by Monique Donahue
Let’s face it: I’ve never been what you would call an athlete. Growing up, I lived what every clumsy kid fears most in PE class—being picked last for team activities. Every. Single. Time. It’s the kind of constant negative reinforcement that becomes a lifelong, self-fulfilling prophecy for an impressionable young girl. And so I have lived for lo these 41 years as a bona fide couch potato. Or at least I did, until my friend John Alexander started posting about his cycling efforts on Facebook.
John has his own story to tell about why he cycles, but suffice it to say that I found his efforts inspirational. I thought to myself, “If he can do it, so can I.” I knew I needed to improve my fitness and drop a few pounds, so in September 2011, I bought a bike. I rode it exactly once, and then I did what any self-respecting couch potato would do. I let it sit in the garage, untouched.
Fast forward to January 2012, when I made a serious New Year’s resolution to get fit. I set a goal for myself to pedal 1,000 miles in a year and started riding in earnest, every weekend. My friend John has been a great cheerleader in that effort, and he encouraged me to take a Cycling Savvy class. I resisted at first, with excuses like “I rode a bike as a kid, how hard can it be?” and “I only ride on the trails, why do I need traffic skills?” As time went on, however, and my distances and speeds gradually increased, even I could see that I needed to get off the sidewalk and onto the road to reach the trails. And I started to think that maybe I wanted to hook up with some beginner group rides. Those things meant negotiating with traffic, and for that I needed help.
Enter Cycling Savvy. I finally quit procrastinating and signed up for the 3-part class in April, taught by Keri Caffrey and Mighk Wilson. Imagine my surprise to learn that I had no idea what I didn’t know about cycling safely and legally on the road! The first segment of the program, a Truth and Techniques classroom session, was packed with useful information about courtesy, safety, visibility, and hazards, complete with videos shot by the instructors that demonstrate the impact of various lane positions on cyclist visibility and corresponding motorist behavior.
After that classroom session, I mustered the courage to brave Greenway Blvd in Lake Mary, for about a ¾-mile stretch from my subdivision to the Cross Seminole Trail. The first thing that struck me about that ride was how much faster it was than being on the sidewalk, since I didn’t have to slow down or stop at every cross street or negotiate space on the skinny sidewalk with pedestrians, dogs, squirrels, and oncoming cyclists. The second thing that struck me was that I had the road completely to myself for that entire stretch heading to the trail. Keri and Mighk were exactly right when they said cars travel in platoons. When you’re a motorist, you don’t see that because you are part of the pack. But on a bicycle, it’s easy to take advantage of the fact that traffic light cycles send cars through in waves. Who knew?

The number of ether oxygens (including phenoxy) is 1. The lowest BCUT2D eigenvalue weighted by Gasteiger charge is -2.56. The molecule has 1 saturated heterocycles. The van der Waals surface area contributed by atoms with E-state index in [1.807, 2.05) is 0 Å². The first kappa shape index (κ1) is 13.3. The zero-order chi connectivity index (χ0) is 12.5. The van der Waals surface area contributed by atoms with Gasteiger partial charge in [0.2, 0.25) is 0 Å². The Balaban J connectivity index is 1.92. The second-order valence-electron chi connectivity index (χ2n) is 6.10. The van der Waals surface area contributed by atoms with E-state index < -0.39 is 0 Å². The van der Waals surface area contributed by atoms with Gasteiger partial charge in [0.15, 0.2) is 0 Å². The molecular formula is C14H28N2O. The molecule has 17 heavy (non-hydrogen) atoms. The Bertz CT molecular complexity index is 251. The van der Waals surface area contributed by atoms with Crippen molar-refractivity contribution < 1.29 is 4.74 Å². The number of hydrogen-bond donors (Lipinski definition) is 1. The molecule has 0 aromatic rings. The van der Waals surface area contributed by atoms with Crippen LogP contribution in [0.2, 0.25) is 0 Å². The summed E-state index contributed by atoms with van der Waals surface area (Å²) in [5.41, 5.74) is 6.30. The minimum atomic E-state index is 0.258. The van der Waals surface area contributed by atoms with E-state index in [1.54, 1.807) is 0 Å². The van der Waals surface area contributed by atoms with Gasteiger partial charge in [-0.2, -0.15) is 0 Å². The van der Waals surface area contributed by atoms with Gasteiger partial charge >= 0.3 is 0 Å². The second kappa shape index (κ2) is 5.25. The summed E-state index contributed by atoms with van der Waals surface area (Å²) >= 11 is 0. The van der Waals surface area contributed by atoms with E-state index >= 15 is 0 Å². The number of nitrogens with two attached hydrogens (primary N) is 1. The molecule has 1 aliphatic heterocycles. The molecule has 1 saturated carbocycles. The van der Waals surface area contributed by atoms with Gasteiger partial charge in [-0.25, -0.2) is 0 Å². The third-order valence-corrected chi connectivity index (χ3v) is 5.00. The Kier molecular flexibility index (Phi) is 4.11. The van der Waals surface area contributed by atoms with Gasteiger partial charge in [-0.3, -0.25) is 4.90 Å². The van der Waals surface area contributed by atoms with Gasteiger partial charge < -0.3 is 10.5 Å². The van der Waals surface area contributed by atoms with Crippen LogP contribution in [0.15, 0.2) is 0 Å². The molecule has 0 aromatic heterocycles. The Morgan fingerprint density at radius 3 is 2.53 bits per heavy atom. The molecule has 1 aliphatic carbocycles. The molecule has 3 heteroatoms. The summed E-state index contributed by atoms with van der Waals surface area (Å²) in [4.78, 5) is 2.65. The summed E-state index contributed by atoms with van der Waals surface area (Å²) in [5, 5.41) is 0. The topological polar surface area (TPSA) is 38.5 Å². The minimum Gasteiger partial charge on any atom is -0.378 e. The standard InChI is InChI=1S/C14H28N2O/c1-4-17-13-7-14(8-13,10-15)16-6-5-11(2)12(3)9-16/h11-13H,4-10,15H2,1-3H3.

I was almost disappointed that day that I didn’t get to take on any cars with my newfound knowledge, but it was a good first experience in building my confidence on the road. And I had the opportunity to really put my skills to the test the following weekend when I completed the Train Your Bike and Tour of Orlando class sessions, which had been postponed due to weather delay. Those on-bike sessions in handling my bike and riding busy streets were empowering. I learned that I’m not an obstacle to traffic on my bike. I AM traffic!
Check me out being at one with traffic on Orange Ave in downtown Orlando. It’s very Zen. (Photo by Keri Caffrey)
When I began riding regularly in January, I never dreamed how much I’d come to love it in four short months. I’ve dropped 21 pounds since I started cycling (4 more than I had planned!). I’m well on my way toward my 1,000-mile goal for this year (428 miles as I write this). I’m in the process of graduating from my trusty hybrid to a more aerodynamic road bike (Orbea Aqua Dama T23—and a shout-out to the very friendly and helpful folks at Outspoken Bikes in Lake Mary). This summer when my family and I spend a week at the beach, we’re planning to tool around Gasparilla Island on rented bikes. And I’m seriously thinking about training for a metric century ride (100 km), or maybe even a full century ride (100 miles); if not this year, then most certainly that will be my cycling goal for 2013. I am currently accepting all recommendations for good novice events and training plans (or even a training partner volunteer).
I was a couch potato, but now I’m a Savvy Cyclist. I’m grateful to John Alexander (a Cycling Savvy graduate himself) for the inspiration and to Keri Caffrey and Mighk Wilson for the superbly-designed and confidence-building instruction. I can’t thank them nearly enough.